Stuck in a Rut? My Favorite Speech Therapy Activities That Do NOT Require Board Games or iPads

**In honor of the end of the school year, my articulation mad-libs bundle is on-sale! Because I know we all need some no-prep, print and go activities up our sleeves during the crazy, hectic last days of school! **

I have a love-hate relationship with articulation therapy. Here’s a little pro’s/con’s list I’ve made in my mind:

Pro’s:

  • Easy to plan (or make up on the fly as you go….)
  • Easy to track data
  • Students typically make quick progress – yay!

Con’s

  • SOOOOOOO BORING.

And I am NOT talking about apraxia or cleft palate or any of the complicated speech disorders – those kiddos keep me on my toes. When it comes to plain old artic – occasionally there is that tricky student and then I’m googling and researching and using my brain a TON to figure them out. But 99% of the time, my brain is on auto-pilot when my students are practicing their sounds. I’ve got those placement cues memorized and could give a visual/verbal model in my sleep. Scaffolding articulation therapy is easy-peasy and I can hear the difference between a “good” /s/ and lateral airflow standing on my head with my eyes closed.

Don’t get me wrong – with all the complicated kiddos on my caseload, paperwork demands, and million other things to do, it’s refreshing to have a straight-forward case once in a while. But that doesn’t mean articulation therapy should be boring. Here is a list of my favorite ways to spice things up in the speech room (because I can’t play Candyland every. single. day.):

*Sometimes the best way to make things interesting is simply to get OUT of the speech room. Some of these activities are best done outside*

  • Hopscotch – place stimulus pictures on each square or write words with sidewalk chalk
  • Scooter race – race to a picture (or again, write words on chalk outside)
  • Up and down the slide – I’ve found it works best to have students say the target sound at the top of the slide and then they are rewarded for a correct production by going down the slide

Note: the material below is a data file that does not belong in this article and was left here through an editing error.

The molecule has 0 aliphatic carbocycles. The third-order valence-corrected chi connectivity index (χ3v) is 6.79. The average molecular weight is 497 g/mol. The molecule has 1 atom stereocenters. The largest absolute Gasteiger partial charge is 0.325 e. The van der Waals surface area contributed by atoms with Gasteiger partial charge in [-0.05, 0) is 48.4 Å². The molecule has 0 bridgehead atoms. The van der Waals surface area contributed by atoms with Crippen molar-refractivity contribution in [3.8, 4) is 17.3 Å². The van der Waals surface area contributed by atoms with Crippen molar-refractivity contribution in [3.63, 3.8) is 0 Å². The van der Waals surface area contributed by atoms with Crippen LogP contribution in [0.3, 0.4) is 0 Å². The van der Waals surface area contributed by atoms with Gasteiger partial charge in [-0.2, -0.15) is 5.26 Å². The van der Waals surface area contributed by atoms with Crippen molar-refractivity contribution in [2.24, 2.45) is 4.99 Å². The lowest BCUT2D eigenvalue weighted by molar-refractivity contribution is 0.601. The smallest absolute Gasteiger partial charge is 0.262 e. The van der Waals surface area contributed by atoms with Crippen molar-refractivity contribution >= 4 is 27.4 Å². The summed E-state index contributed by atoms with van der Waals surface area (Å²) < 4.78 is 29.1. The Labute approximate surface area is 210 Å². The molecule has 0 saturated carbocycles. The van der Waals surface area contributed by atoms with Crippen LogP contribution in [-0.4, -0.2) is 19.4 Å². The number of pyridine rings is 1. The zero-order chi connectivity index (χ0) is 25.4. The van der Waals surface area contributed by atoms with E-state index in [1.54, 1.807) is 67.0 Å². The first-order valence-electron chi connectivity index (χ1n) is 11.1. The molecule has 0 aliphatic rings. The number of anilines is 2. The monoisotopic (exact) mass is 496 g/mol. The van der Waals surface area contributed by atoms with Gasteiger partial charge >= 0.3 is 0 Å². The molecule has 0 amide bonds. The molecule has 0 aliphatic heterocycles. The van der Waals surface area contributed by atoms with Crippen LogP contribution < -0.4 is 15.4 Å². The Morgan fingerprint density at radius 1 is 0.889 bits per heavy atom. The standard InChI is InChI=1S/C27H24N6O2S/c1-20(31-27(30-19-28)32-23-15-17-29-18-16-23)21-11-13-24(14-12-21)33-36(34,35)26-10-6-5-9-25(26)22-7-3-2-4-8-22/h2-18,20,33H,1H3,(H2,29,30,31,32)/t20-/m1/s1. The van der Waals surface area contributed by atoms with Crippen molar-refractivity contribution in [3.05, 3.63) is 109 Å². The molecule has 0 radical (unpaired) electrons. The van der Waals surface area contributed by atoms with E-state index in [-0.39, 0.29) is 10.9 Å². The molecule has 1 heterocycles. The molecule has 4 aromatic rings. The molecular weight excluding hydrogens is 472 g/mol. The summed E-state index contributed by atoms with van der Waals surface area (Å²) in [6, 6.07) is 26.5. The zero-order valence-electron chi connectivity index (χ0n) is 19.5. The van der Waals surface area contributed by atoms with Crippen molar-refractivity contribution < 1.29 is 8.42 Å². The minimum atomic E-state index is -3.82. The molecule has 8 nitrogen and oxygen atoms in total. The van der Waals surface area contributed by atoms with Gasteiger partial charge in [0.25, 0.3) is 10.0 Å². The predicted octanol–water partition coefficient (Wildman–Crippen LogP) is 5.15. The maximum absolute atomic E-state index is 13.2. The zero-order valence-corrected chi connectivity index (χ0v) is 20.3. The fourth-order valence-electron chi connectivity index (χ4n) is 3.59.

• Madlibs – such a great way to get semi-structured conversational practice!
  • The box game – was anyone else obsessed with this game as a child?  Tons of practice opportunities and as an adult, I still think this game is fun!
  • Jenga – invest in a set (or the generic”jumbling tower”) and write your most common target words on the blocks
  • Literacy-based sound practice – I LOVE using books in therapy and my students love it, too! Speech Sprouts put together an awesome list of storybooks sorted by target sound
  • Literacy extension craft activities – once we’ve read a book and practiced the target sounds from the text, I love doing extension craft activities to continue practicing the target sounds in a less structured context. This always allows for more spontaneous productions and self-monitoring opportunities. No Time for Flashcards has a great list of 25 crafts paired with popular books to get you started.
  • Countdown Chains – I like to do this craft in December to countdown the days until winter break, but you can create chains to countdown to anything exciting – summer break, halloween, or a family trip your student is looking forward too. I love sending these home as a carry-over and home practice activity. Just have students glue a target picture or write a target word on each link of the chain.
  • “Flashlight” hide and seek – my students LOVE this one! We tape stimulus pictures all around the room, grab our flashlights, and hit the lights. Whatever word we find with our flashlights, we practice! So simple and motivating!

Sometimes I get in a rut and end up doing flashcard drills, iPad apps, and board games, but I try to mix things up to keep my students interested and motivated. What are your favorite articulation activities? Have you tried any of these? Do you have any fun, creative ideas? I’m always looking for new ideas – leave me a comment and let me know!

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